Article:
One More River To Cross

Overview

In One More River to Cross, Professor Nigel I. Malcolm argues that the rhetoric of W.E.B. Du Bois contributed to a sense of individual and group failure among African Americans. Du Bois also created a need to explain the reasons for the failure of the group, as well as that of individuals within the group, specifically those within a segment of the black population deemed 'the talented tenth.' Professor Malcolm's work explores not only the root causes of this sense of failure among Blacks, but also the way in ...

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Overview

In One More River to Cross, Professor Nigel I. Malcolm argues that the rhetoric of W.E.B. Du Bois contributed to a sense of individual and group failure among African Americans. Du Bois also created a need to explain the reasons for the failure of the group, as well as that of individuals within the group, specifically those within a segment of the black population deemed 'the talented tenth.' Professor Malcolm's work explores not only the root causes of this sense of failure among Blacks, but also the way in which some members of the talented tenth seek to cope with failure. Critiquing the writings of Derrick Bell, Randall Robinson, and Shelby Steele, Professor Malcolm reveals the ways in which these authors explain the choice of an individual or a society between consolation and/or compensation for perceived failures among Blacks. He argues that whether an author emphasizes the past or the present, the spiritual or the material, the self or the society, the inevitable result is a powerful rhetoric with implications for the future of race relations, as well as advancement among Blacks in America. The discussion of rhetoric is tied into the failure of the post-civil rights era and to W.E.B. Du Bois's earlier discussions of the talented tenth and its role among Blacks.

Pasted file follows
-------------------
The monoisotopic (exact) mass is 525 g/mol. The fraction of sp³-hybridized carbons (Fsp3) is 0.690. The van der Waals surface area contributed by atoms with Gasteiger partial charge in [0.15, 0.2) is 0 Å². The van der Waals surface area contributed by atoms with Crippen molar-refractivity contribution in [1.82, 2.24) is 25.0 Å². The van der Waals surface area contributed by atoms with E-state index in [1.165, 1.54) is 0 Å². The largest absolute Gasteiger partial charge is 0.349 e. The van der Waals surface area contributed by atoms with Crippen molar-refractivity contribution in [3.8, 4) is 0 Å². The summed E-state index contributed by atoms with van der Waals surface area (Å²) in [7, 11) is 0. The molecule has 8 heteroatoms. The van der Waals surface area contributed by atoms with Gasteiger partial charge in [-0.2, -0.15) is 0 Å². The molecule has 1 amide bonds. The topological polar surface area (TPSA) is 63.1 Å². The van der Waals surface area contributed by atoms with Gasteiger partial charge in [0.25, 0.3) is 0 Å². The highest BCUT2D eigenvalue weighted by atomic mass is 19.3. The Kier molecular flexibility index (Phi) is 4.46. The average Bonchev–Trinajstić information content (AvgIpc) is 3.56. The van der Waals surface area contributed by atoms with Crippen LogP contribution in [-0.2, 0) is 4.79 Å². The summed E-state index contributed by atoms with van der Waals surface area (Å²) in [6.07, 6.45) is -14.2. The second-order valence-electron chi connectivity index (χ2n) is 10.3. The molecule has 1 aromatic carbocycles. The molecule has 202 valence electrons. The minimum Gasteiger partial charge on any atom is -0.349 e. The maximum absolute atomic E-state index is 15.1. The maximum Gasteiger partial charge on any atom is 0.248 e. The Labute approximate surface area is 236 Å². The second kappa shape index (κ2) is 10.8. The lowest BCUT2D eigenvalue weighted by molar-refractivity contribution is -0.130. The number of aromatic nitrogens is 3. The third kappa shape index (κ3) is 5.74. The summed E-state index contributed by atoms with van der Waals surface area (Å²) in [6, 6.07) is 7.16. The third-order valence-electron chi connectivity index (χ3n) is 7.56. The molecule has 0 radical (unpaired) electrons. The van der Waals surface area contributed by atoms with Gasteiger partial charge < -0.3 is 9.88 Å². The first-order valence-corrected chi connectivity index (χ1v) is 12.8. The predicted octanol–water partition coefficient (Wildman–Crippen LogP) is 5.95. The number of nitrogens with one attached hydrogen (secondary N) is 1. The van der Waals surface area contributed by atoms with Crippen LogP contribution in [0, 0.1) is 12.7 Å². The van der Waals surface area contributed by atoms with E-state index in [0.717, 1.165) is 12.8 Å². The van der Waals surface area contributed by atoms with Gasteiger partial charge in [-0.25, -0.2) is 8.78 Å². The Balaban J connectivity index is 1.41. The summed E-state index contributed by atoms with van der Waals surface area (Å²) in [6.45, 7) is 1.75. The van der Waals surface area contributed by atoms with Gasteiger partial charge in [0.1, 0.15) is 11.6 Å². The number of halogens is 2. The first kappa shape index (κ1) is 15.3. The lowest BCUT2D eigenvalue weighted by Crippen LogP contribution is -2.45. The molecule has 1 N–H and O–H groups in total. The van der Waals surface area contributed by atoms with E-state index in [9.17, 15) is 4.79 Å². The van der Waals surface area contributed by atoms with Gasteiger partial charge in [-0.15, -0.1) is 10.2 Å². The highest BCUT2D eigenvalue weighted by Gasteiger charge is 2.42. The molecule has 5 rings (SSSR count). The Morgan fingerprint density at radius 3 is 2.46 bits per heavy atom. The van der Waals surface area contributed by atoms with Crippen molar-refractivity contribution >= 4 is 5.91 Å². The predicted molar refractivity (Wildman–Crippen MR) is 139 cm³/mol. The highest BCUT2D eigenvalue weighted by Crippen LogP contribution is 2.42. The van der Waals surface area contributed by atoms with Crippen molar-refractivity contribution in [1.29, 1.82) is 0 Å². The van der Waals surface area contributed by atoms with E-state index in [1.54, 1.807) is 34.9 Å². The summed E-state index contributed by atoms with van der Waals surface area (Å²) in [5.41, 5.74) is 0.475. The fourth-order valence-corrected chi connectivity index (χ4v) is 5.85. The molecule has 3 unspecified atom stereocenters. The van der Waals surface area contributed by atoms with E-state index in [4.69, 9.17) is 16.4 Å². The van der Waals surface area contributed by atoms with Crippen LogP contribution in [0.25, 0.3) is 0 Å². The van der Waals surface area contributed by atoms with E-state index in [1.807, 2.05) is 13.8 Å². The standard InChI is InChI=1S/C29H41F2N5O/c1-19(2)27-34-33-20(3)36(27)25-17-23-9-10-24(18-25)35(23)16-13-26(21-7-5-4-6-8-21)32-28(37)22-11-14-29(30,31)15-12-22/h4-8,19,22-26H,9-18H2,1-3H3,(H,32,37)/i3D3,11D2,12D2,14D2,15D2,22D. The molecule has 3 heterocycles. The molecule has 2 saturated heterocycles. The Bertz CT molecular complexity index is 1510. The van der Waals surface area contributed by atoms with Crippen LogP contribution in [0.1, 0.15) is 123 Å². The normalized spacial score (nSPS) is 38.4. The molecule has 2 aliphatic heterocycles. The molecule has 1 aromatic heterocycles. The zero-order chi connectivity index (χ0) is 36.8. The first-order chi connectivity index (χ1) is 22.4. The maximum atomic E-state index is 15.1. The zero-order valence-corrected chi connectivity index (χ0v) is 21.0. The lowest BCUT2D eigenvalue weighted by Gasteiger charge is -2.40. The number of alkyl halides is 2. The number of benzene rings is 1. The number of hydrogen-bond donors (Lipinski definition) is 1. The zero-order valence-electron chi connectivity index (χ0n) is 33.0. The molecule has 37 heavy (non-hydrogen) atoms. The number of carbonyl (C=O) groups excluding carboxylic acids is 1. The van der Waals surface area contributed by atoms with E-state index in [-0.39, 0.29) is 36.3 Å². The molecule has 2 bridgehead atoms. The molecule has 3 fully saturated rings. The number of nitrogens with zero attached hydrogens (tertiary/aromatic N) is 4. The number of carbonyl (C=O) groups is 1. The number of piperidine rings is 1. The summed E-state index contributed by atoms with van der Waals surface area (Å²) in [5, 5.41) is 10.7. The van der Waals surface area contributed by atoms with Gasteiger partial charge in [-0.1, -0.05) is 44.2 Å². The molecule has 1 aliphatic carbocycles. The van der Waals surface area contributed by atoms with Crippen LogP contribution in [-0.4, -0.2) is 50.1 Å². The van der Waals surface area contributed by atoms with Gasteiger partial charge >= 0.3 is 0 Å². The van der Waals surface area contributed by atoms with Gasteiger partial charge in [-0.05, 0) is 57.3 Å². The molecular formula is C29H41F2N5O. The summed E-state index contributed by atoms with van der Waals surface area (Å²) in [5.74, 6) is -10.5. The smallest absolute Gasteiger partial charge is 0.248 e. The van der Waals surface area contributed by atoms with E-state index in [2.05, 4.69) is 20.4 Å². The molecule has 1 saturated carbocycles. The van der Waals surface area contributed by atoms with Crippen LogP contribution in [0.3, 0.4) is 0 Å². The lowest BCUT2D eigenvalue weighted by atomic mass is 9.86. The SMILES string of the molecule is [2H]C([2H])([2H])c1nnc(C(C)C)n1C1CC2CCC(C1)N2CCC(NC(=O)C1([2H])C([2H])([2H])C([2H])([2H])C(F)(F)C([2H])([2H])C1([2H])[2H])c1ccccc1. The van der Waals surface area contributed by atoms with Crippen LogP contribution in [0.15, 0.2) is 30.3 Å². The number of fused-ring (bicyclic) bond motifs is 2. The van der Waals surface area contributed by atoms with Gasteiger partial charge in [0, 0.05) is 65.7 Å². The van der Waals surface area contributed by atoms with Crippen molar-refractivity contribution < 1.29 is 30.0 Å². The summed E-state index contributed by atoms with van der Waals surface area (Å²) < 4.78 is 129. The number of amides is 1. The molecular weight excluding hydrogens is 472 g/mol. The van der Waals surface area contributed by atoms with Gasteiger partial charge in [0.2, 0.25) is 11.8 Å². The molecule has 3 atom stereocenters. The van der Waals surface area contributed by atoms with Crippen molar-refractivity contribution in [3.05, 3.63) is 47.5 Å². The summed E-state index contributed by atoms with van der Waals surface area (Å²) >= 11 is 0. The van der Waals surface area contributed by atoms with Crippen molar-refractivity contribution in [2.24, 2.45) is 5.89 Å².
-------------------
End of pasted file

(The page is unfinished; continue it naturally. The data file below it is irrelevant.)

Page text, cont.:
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Product Details

  • ISBN-13: 9780761839606
  • Publisher: University Press of America
  • Publication date: 11/1/2007
  • Pages: 116
  • Product dimensions: 0.28 (w) x 9.00 (h) x 6.00 (d)

Meet the Author

Nigel I. Malcolm is Assistant Professor of Communication at Keene State College in Keene, New Hampshire. Professor Malcolm was a recipient of the William Jared Knapp, Jr. Memorial Scholarship while at Yale University. At the University of South Florida, he received the Graduate Educational Opportunity Grant Fellowship to pursue his M.A., and received the Florida Education Fund's McKnight Doctoral Fellowship to pursue his Ph.D. In 2005, he received the Arthur P. Bochner Award in recognition of outstanding achievement in doctoral studies while working on this project at the University of South Florida.

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Table of Contents

Part 1 Preface Part 2 Acknowledgements Chapter 3 A Rhetorical Legacy Chapter 4 Rhetoric and Failure in the Analysis of Race Chapter 5 The Self-Society Topos in the Rhetoric of Shelby Steele Chapter 6 The Past-Future Topos in the Rhetoric of Derrick Bell Chapter 7 The Spiritual-Material Topos in the Rhetoric of Randall Robinson Chapter 8 Failure in the Rhetoric of Transformation Chapter 9 Postscript Part 10 Works Cited Part 11 Bibliography Part 12 Index Part 13 About the Author

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